The first of the six XP-75A long-range aircraft (44-32161) flew on 24 January 1944. The last two of these aircraft, 44-32165 and 44-32166, were finished with a bubble canopy and a new empennage. The new empennage had a retractable tailwheel and a taller vertical stabilizer and rudder. Lateral control was still an issue, and these two aircraft were later modified with larger and more angular vertical and horizonal stabilizers. These changes were also incorporated into most of the P-75A production aircraft.

Fisher P-75A 44-44549

The first production P-75A (44-44549) with its square wingtips and original rounded tail. Note the ventral strake and the fins attached to the horizontal stabilizer. It is not known when the picture was taken (possibly 22 September 1944), but the aircraft and pilot were lost on 10 October 1944.

The third long-range XP-75A aircraft (44-32163) crashed on 8 April 1944, killing the pilot, Hamilton Wagner. The crashed may have been caused by the pilot performing unauthorized aerobatics. On 7 June 1944, the AAF issued the contract for 2,500 P-75A aircraft. Official trials were conducted in June 1944 and indicated that the XP-75A aircraft was well short of its expected performance. A top speed of only 418 mph (673 km/h) was achieved at 21,600 ft (6,584 m), and initial climb rate was only 2,990 fpm (15.2 m/s). However, the engine was reportedly not producing its rated output. On 5 August 1944, XP-75A 44-32161 was lost after an inflight explosion, which separated the empennage from the rest of the aircraft. The pilot, Russell Weeks, successfully bailed out.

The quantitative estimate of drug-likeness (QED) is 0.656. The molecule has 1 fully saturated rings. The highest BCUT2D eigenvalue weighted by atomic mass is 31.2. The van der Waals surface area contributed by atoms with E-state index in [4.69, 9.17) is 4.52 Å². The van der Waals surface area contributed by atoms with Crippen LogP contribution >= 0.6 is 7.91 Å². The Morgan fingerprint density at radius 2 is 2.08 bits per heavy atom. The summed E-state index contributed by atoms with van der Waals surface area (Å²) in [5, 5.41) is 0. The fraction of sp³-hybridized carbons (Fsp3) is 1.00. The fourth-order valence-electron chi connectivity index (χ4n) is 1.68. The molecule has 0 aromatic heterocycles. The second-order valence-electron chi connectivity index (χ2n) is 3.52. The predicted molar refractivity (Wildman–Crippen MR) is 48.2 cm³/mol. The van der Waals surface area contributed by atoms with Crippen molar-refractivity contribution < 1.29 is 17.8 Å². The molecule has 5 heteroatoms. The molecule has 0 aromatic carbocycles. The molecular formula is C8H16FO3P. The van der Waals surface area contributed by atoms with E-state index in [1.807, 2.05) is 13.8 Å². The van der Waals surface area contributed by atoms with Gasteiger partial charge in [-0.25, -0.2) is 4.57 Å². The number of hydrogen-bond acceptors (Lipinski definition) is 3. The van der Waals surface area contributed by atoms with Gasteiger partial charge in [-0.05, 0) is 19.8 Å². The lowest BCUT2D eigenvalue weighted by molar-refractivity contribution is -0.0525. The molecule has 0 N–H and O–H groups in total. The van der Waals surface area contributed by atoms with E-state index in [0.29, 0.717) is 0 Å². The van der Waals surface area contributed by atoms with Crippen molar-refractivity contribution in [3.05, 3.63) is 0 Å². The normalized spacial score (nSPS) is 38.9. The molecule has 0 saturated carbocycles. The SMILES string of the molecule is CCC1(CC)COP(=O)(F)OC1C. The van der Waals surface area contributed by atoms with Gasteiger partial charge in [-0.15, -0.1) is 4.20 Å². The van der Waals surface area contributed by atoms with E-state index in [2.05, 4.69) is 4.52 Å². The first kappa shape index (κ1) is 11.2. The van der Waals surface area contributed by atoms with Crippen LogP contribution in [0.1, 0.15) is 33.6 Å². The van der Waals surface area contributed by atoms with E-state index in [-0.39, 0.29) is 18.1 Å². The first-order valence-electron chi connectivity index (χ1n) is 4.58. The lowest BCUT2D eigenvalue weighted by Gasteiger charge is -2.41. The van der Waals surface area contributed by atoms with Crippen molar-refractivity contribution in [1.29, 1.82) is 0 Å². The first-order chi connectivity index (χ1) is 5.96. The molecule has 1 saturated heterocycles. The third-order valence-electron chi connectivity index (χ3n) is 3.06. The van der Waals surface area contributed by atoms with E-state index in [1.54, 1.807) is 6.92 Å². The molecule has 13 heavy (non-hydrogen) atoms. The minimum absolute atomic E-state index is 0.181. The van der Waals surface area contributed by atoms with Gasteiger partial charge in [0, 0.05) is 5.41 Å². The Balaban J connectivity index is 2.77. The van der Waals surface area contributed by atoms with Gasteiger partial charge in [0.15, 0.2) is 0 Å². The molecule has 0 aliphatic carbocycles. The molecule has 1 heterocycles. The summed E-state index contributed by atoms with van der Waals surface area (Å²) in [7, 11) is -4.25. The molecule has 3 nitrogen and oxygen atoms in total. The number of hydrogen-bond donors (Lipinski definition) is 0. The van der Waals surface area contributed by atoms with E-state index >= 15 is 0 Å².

In addition to other changes made throughout flight testing of the prototypes, the P-75As incorporated extended square wingtips with enlarged ailerons, the controls were boosted to eliminate the heavy stick forces, and a ventral strake was added that extended between the scoop exit doors and the tailwheel. The P-75A had a wingspan of 49 ft 4 in (15.04 m), a length of 41 ft 5 in (12.62 m), and a height of 15 ft 6 in (4.72 m). The aircraft’s performance estimates were revised down, with a top speed of 404 mph (650 km/h) at 22,000 ft (6,706 m). Its initial rate of climb dropped to 3,450 fpm (17.5 m/s), and the service ceiling decreased to 36,400 ft (11,095 m). The aircraft had an empty weight of 11,255 lb (5,105 kg) and a fully loaded weight of 19,420 lb (8,809 kg).

Fisher P-75A runup

P-75A 44-44550 with the new (and final) square tail and horizontal stabilizer. Note the two-section belly scoop and the F4U main landing gear.